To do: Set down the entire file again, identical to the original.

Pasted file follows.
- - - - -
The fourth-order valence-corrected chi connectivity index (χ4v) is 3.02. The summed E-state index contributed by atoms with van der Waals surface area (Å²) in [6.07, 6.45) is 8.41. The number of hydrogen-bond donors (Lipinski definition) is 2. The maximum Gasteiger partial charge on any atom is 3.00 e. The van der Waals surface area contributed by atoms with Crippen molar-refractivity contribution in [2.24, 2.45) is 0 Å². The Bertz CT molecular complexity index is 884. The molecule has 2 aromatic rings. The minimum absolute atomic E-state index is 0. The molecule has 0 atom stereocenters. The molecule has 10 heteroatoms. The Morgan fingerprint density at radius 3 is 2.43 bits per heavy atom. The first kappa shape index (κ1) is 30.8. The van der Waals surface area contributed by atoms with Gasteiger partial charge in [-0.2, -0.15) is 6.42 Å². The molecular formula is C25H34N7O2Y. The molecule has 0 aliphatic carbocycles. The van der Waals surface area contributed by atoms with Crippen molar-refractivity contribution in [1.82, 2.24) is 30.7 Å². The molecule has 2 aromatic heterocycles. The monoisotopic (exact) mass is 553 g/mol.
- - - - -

The fourth-order valence-corrected chi connectivity index (χ4v) is 3.02. The summed E-state index contributed by atoms with van der Waals surface area (Å²) in [6.07, 6.45) is 8.41. The number of hydrogen-bond donors (Lipinski definition) is 2. The maximum Gasteiger partial charge on any atom is 3.00 e. The van der Waals surface area contributed by atoms with Crippen molar-refractivity contribution in [2.24, 2.45) is 0 Å². The Bertz CT molecular complexity index is 884. The molecule has 2 aromatic rings. The minimum absolute atomic E-state index is 0. The molecule has 0 atom stereocenters. The molecule has 10 heteroatoms. The Morgan fingerprint density at radius 3 is 2.43 bits per heavy atom. The first kappa shape index (κ1) is 30.8. The van der Waals surface area contributed by atoms with Gasteiger partial charge in [-0.2, -0.15) is 6.42 Å². The molecular formula is C25H34N7O2Y. The molecule has 0 aliphatic carbocycles. The van der Waals surface area contributed by atoms with Crippen molar-refractivity contribution in [1.82, 2.24) is 30.7 Å². The molecule has 2 aromatic heterocycles. The monoisotopic (exact) mass is 553 g/mol.